Wilderness Lite

I love to hunt from a backcountry camp, but I’ve never enjoyed setting up and breaking camp. Last year, a couple of friends and I decided to hunt Colorado’s first rifle season for elk. We chose a camping spot near the end of a marginal Forest Service trail (it took 45 minutes to drive one mile). We had no neighbors on this stretch of steep, heavily forested public land, and our hopes were high for finding wapiti. It took a good two hours after arriving in late evening to erect our cabin tent and set up camp.

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SunRidge Canyon, Grayhawk Golf Club: Classic golf in Scottsdale

SCOTTSDALE ARIZ – With its top-notch public courses and warm winter weather, Scottsdale has long been a haven for golfers looking for some classic desert golf.

Now they have even more choices with the opening of some new desert courses along with a brand-new Four Seasons Hotel in this upscale Phoenix suburb.

SunRidge Canyon was designed by Keith Foster, who has done several courses in Texas, and is one of the newer courses in the area known by locals as the Valley of the Sun. As the name would suggest, the par 71 course sits in a canyon, but Foster did a brilliant job of incorporating the desert landscape in this public golf layout.

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Break 90 every time : The middle-handicapper’s complete guide to scoring (p3)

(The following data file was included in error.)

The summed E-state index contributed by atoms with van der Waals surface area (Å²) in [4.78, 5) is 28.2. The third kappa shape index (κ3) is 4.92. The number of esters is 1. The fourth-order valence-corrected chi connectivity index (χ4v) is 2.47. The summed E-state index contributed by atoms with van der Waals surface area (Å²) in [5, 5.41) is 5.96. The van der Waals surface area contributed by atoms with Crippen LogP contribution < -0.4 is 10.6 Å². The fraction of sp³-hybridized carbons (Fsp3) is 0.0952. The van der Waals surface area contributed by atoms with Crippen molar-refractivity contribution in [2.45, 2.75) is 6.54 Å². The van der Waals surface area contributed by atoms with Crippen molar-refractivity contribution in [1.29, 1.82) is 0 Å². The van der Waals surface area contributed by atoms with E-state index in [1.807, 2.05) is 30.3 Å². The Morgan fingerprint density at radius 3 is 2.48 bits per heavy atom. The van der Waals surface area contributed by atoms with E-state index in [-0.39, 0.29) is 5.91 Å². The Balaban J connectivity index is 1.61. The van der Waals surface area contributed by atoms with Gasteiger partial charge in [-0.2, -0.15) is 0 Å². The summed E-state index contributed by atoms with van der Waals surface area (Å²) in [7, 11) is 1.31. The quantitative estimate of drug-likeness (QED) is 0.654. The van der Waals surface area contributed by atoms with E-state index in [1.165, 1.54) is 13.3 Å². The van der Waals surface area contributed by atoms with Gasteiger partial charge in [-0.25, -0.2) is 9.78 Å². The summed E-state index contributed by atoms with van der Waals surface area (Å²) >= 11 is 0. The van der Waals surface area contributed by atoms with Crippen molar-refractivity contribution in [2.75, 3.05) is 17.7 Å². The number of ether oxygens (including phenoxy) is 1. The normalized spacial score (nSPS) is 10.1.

Impact

Every good professional golfer, from an aggressive swinger like Sergio Garcia to a controlled technician like Annika Sorenstam, reduces the loft on his or her middle and short irons just before impact. That’s called “covering the ball.” If you took the club out of my hands at impact, you’d see that my right palm faces the target and is angled slightly toward the ground. I’m swinging down and through the ball. The shaft of the club is staying vertical long after the clubhead passes my left toe, and my right hand won’t turn over until it gets to my left pocket.

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Break 90 every time : The middle-handicapper’s complete guide to scoring (p2)

On the course: Tee shots

The most important way to break 90 consistently is to make good decisions on the course. The average 90-shooter loses more strokes due to poor club and shot selection than to a bad swing or missed shot. I’m convinced of that. I could caddie for the average 25-handicapper and take 10 shots off his or her score instantly–not by overhauling the swing, but by helping with on-course decision-making.

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Break 90 every time : The middle-handicapper’s complete guide to scoring (p1)

I spent my career on the PGA Tour doing whatever I could to put myself in the best position to make the best score. For a brief period in the 1970s, I could do that better than anyone in the game. During my career as a broadcaster for NBC, I’ve studied the course-management skills of the greatest players on the PGA, Senior and LPGA tours. And since I play in more corporate outings and pro-ams these days, I have witnessed the mood swings and struggles the average player can experience in the course of a round. My advice will not only help you hit better shots, it will help put you in the best position on each hole. And when you find yourself in some of those not-so-great positions, it will help you get out with more confidence and less damage to your score.

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